The social science of “Walden”

October 5, 2009 at 6:25 pm 2 comments

Jonah Lehrer has another fantastic post on “Nature and compassion“:

Even a glimpse of greenery can make us behave in kinder, gentler ways.

[A recent] study consisted of several experiments with 370 different subjects. In each experiment, people were exposed to either natural settings (pristine lakes, wooded forests, remote deserts) or man-made environments (cityscapes, skyscrapers and highways). They were then tested for a variety of “prosocial” behaviors, such as compassion and generosity. For instance, two of the experiments used a simple trust task, in which a person is given a $5 prize and told that they could share their prize with an anonymous stranger, who would then be given an additional $5. (There was no guarantee that the second person would return any of the winnings.)

The scientists found that subjects exposed to nature were significantly more likely to open their wallets. Furthermore, increased exposure to nature led to an increased willingness to share with strangers.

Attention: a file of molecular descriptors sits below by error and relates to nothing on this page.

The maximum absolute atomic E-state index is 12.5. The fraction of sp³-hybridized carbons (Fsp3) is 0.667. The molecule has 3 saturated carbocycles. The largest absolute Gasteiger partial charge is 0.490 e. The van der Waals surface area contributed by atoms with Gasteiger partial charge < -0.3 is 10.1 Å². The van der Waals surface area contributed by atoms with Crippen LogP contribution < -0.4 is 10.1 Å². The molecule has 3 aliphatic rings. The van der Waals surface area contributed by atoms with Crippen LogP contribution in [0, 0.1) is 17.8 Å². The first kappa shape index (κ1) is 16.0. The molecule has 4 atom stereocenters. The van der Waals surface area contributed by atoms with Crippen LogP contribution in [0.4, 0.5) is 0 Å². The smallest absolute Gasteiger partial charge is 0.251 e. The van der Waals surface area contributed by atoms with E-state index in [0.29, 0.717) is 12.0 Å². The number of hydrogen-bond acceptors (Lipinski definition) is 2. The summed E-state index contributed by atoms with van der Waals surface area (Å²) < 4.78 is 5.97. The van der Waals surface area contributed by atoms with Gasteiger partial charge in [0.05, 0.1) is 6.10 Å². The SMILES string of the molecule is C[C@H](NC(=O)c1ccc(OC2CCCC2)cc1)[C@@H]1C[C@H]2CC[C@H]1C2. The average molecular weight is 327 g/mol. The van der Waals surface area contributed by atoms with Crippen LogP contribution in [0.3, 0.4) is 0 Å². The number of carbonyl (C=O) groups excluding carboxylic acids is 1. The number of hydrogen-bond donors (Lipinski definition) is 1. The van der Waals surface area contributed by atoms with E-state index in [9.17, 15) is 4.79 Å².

Jonah’s explanations and interpretations of this study are here.

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California dreaming The value of nonsense

2 Comments Add your own

  • 1. jleeger  |  October 5, 2009 at 7:07 pm

    Cool!

    Have you read this, JR – http://www.springerlink.com/content/c75574xfthd7l9w7/

    Very measurable physiological changes in natural settings…search “shinrin yoku” there’s been a bunch of research around that practice in Japan

    Reply
  • 2. J.R. Atwood  |  October 5, 2009 at 7:32 pm

    Josh, this is an intriguing study. Thanks so much for sharing! I will do a deep dive of “shinrin yoku” and other exercise therapy in the near future.

    Reply

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Jason R. Atwood

I'm an avid trail runner and doctoral student at U.C. Berkeley who studies motivation and the relationship between the mind and body. This blog is a forum to share research, news, and musings about these topics of interest. More

Play is the beginning of knowledge.

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